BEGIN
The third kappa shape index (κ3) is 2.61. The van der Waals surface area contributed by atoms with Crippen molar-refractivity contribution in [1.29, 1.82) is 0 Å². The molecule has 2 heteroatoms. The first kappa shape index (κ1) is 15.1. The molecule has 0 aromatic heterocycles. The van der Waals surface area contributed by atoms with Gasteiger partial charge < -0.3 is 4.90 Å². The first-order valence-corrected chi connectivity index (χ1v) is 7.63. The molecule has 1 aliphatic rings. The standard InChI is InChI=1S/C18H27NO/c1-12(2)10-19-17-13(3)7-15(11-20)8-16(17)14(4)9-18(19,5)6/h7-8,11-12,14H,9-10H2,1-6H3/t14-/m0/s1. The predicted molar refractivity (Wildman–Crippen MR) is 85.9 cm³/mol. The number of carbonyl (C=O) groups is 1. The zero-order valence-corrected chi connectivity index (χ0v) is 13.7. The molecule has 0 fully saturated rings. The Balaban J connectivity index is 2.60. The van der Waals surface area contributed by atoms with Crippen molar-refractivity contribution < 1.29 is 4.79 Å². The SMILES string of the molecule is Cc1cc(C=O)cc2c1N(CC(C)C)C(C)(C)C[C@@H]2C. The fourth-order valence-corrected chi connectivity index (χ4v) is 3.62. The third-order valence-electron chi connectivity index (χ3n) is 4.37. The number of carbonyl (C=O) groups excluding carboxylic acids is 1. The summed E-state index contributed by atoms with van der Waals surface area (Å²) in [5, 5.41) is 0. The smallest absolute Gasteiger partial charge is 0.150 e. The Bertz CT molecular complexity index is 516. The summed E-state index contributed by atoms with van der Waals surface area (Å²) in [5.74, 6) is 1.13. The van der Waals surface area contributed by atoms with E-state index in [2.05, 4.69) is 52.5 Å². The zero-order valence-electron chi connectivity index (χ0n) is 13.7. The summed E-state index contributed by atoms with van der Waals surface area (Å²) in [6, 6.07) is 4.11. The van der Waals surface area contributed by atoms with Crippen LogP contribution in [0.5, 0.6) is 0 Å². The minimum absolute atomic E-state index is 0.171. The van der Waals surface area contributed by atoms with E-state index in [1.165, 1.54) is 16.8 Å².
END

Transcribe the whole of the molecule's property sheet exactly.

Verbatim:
The third kappa shape index (κ3) is 2.61. The van der Waals surface area contributed by atoms with Crippen molar-refractivity contribution in [1.29, 1.82) is 0 Å². The molecule has 2 heteroatoms. The first kappa shape index (κ1) is 15.1. The molecule has 0 aromatic heterocycles. The van der Waals surface area contributed by atoms with Gasteiger partial charge < -0.3 is 4.90 Å². The first-order valence-corrected chi connectivity index (χ1v) is 7.63. The molecule has 1 aliphatic rings. The standard InChI is InChI=1S/C18H27NO/c1-12(2)10-19-17-13(3)7-15(11-20)8-16(17)14(4)9-18(19,5)6/h7-8,11-12,14H,9-10H2,1-6H3/t14-/m0/s1. The predicted molar refractivity (Wildman–Crippen MR) is 85.9 cm³/mol. The number of carbonyl (C=O) groups is 1. The zero-order valence-corrected chi connectivity index (χ0v) is 13.7. The molecule has 0 fully saturated rings. The Balaban J connectivity index is 2.60. The van der Waals surface area contributed by atoms with Crippen molar-refractivity contribution < 1.29 is 4.79 Å². The SMILES string of the molecule is Cc1cc(C=O)cc2c1N(CC(C)C)C(C)(C)C[C@@H]2C. The fourth-order valence-corrected chi connectivity index (χ4v) is 3.62. The third-order valence-electron chi connectivity index (χ3n) is 4.37. The number of carbonyl (C=O) groups excluding carboxylic acids is 1. The summed E-state index contributed by atoms with van der Waals surface area (Å²) in [5, 5.41) is 0. The smallest absolute Gasteiger partial charge is 0.150 e. The Bertz CT molecular complexity index is 516. The summed E-state index contributed by atoms with van der Waals surface area (Å²) in [5.74, 6) is 1.13. The van der Waals surface area contributed by atoms with E-state index in [2.05, 4.69) is 52.5 Å². The zero-order valence-electron chi connectivity index (χ0n) is 13.7. The summed E-state index contributed by atoms with van der Waals surface area (Å²) in [6, 6.07) is 4.11. The van der Waals surface area contributed by atoms with Crippen LogP contribution in [0.5, 0.6) is 0 Å². The minimum absolute atomic E-state index is 0.171. The van der Waals surface area contributed by atoms with E-state index in [1.165, 1.54) is 16.8 Å².